Food intolerances can be caused by different substances. Lactose and gluten are the best known ones. However, there are also factors that contribute to food intolerance, such as the consumption of alcohol, ultra-processed foods, stress and certain medications.
Gluten is a protein found in the germ and in the husk of certain cereals (wheat, spelt, small spelt, kamut, rye, oats). In people who are intolerant to gluten, it induces a reaction in the body that causes inflammation and destruction of the intestinal mucosa.
Gluten intolerance can lead to celiac disease, a chronic intestinal immune disorder. A reliable diagnosis of this disease requires a fibroscopy.
Lactose is a sugar contained in milk, among other things. Lactase is an enzyme whose purpose is to digest lactose. In the absence of lactase, lactose is fermented by bacteria and transformed into gas, leading to lactose intolerance. A respiratory test can be carried out to determine the quantity of hydrogen exhaled, which is high in the case of lactose intolerance. It must be distinguished from allergy to cow's milk protein.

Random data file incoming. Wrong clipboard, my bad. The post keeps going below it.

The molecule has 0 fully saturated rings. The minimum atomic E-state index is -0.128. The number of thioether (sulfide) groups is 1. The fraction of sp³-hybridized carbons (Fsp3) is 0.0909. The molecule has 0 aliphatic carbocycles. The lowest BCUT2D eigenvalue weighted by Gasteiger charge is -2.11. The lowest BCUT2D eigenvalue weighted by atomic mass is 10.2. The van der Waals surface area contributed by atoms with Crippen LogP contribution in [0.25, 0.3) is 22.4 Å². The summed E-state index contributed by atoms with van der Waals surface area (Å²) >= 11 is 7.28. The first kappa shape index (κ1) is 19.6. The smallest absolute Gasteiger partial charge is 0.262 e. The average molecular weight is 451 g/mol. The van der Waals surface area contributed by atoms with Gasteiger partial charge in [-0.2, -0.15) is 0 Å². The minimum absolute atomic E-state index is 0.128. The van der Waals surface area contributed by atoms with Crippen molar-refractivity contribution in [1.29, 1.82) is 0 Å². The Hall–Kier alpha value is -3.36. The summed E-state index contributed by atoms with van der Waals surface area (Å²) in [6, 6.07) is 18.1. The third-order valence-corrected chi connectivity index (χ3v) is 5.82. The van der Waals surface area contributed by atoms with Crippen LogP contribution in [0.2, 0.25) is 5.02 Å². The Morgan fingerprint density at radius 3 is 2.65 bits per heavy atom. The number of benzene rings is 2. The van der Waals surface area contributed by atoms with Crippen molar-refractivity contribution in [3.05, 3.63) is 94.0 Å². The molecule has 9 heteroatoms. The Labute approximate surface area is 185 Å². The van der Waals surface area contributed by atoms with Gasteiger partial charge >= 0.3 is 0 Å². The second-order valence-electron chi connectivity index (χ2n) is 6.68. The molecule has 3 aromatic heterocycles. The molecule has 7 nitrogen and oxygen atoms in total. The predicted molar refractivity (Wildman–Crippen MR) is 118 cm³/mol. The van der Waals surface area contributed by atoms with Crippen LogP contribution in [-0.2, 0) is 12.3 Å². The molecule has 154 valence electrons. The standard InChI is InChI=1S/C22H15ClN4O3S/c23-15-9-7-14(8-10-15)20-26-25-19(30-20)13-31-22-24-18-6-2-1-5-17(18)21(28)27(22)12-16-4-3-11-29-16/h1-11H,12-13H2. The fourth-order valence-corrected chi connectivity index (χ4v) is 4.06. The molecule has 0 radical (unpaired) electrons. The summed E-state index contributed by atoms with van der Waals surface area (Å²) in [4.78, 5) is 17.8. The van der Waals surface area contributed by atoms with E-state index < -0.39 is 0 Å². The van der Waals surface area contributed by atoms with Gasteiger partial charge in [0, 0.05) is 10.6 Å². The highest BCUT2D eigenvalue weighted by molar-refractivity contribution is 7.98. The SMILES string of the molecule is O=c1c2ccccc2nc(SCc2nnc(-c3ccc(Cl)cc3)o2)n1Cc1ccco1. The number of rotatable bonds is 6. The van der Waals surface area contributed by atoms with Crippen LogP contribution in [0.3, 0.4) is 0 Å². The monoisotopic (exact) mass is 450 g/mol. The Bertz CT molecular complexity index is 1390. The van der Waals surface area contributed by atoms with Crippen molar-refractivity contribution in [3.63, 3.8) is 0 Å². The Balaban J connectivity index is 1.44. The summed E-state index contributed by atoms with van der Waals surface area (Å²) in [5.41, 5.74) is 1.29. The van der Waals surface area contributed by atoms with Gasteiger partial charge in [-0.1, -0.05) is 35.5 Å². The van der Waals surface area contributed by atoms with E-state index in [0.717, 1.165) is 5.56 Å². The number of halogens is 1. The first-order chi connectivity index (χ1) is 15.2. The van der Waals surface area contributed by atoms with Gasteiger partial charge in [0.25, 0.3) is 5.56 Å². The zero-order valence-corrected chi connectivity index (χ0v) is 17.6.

Fructose is a natural sugar found in most fruits and vegetables and in honey. People with fructose intolerance suffer from a disorder of fructose metabolism. It is no longer absorbed and is broken down by the bacteria in the intestinal flora into gas and fatty acids.
Other intolerances may be due to the presence of tyramine (some cheeses, chocolate, herring), histamines (fermented foods and beverages, smoked foods, canned fish, avocados, figs, grapes, etc.), glutamate, sulphites (wines, dried fruits) and other food additives in the food we consume.
How can food intolerance be diagnosed? What is the treatment?
If food intolerance is suspected, it is best to see a doctor. You will be asked to describe precisely all the symptoms experienced, the foods you suspect are responsible for these symptoms, and your family medical history.
The doctor will then be able to prescribe additional tests, which will enable him or her to eliminate the possibility of a food allergy. These examinations include skin and blood tests. If your symptoms are caused by food intolerance and not a food allergy, the results of these tests will be negative as it does not involve a direct immune response.
The doctor may also refer you to a gastroenterologist as part of the coordinated care pathway.